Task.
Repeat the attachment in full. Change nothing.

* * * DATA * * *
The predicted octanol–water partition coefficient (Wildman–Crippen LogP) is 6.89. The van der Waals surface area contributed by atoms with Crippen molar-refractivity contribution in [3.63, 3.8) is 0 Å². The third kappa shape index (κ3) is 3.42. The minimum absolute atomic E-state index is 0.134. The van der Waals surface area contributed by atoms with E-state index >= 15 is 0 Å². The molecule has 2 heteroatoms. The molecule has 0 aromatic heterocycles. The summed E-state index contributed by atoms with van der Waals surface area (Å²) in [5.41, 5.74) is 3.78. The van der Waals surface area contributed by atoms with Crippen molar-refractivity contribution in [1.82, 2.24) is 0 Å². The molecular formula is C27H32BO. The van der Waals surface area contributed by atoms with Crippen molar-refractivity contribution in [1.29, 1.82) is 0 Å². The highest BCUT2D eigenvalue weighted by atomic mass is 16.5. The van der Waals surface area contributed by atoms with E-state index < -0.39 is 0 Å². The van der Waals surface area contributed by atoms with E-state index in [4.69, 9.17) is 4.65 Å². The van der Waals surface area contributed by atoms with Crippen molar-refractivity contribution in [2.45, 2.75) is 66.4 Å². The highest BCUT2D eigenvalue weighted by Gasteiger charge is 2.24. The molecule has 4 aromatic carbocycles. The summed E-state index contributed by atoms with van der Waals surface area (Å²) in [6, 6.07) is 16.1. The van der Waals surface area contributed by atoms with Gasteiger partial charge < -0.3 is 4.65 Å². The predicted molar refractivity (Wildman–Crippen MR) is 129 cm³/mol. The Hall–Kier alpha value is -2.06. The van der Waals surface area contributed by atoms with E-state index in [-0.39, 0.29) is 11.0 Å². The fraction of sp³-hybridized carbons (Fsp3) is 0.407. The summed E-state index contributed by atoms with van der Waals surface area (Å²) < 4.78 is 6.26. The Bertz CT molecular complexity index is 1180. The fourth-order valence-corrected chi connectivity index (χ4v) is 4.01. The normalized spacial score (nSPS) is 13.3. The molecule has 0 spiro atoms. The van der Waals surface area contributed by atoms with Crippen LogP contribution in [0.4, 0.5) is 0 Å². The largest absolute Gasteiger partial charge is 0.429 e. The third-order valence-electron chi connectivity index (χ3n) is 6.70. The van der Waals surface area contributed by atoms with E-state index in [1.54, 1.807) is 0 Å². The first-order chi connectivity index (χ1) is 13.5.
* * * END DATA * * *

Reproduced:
The predicted octanol–water partition coefficient (Wildman–Crippen LogP) is 6.89. The van der Waals surface area contributed by atoms with Crippen molar-refractivity contribution in [3.63, 3.8) is 0 Å². The third kappa shape index (κ3) is 3.42. The minimum absolute atomic E-state index is 0.134. The van der Waals surface area contributed by atoms with E-state index >= 15 is 0 Å². The molecule has 2 heteroatoms. The molecule has 0 aromatic heterocycles. The summed E-state index contributed by atoms with van der Waals surface area (Å²) in [5.41, 5.74) is 3.78. The van der Waals surface area contributed by atoms with Crippen molar-refractivity contribution in [1.82, 2.24) is 0 Å². The molecular formula is C27H32BO. The van der Waals surface area contributed by atoms with Crippen molar-refractivity contribution in [1.29, 1.82) is 0 Å². The highest BCUT2D eigenvalue weighted by atomic mass is 16.5. The van der Waals surface area contributed by atoms with E-state index < -0.39 is 0 Å². The van der Waals surface area contributed by atoms with E-state index in [4.69, 9.17) is 4.65 Å². The van der Waals surface area contributed by atoms with Crippen molar-refractivity contribution in [2.45, 2.75) is 66.4 Å². The highest BCUT2D eigenvalue weighted by Gasteiger charge is 2.24. The molecule has 4 aromatic carbocycles. The summed E-state index contributed by atoms with van der Waals surface area (Å²) in [6, 6.07) is 16.1. The van der Waals surface area contributed by atoms with Gasteiger partial charge < -0.3 is 4.65 Å². The predicted molar refractivity (Wildman–Crippen MR) is 129 cm³/mol. The Hall–Kier alpha value is -2.06. The van der Waals surface area contributed by atoms with E-state index in [-0.39, 0.29) is 11.0 Å². The fraction of sp³-hybridized carbons (Fsp3) is 0.407. The summed E-state index contributed by atoms with van der Waals surface area (Å²) < 4.78 is 6.26. The Bertz CT molecular complexity index is 1180. The fourth-order valence-corrected chi connectivity index (χ4v) is 4.01. The normalized spacial score (nSPS) is 13.3. The molecule has 0 spiro atoms. The van der Waals surface area contributed by atoms with Crippen LogP contribution in [0.4, 0.5) is 0 Å². The largest absolute Gasteiger partial charge is 0.429 e. The third-order valence-electron chi connectivity index (χ3n) is 6.70. The van der Waals surface area contributed by atoms with E-state index in [1.54, 1.807) is 0 Å². The first-order chi connectivity index (χ1) is 13.5.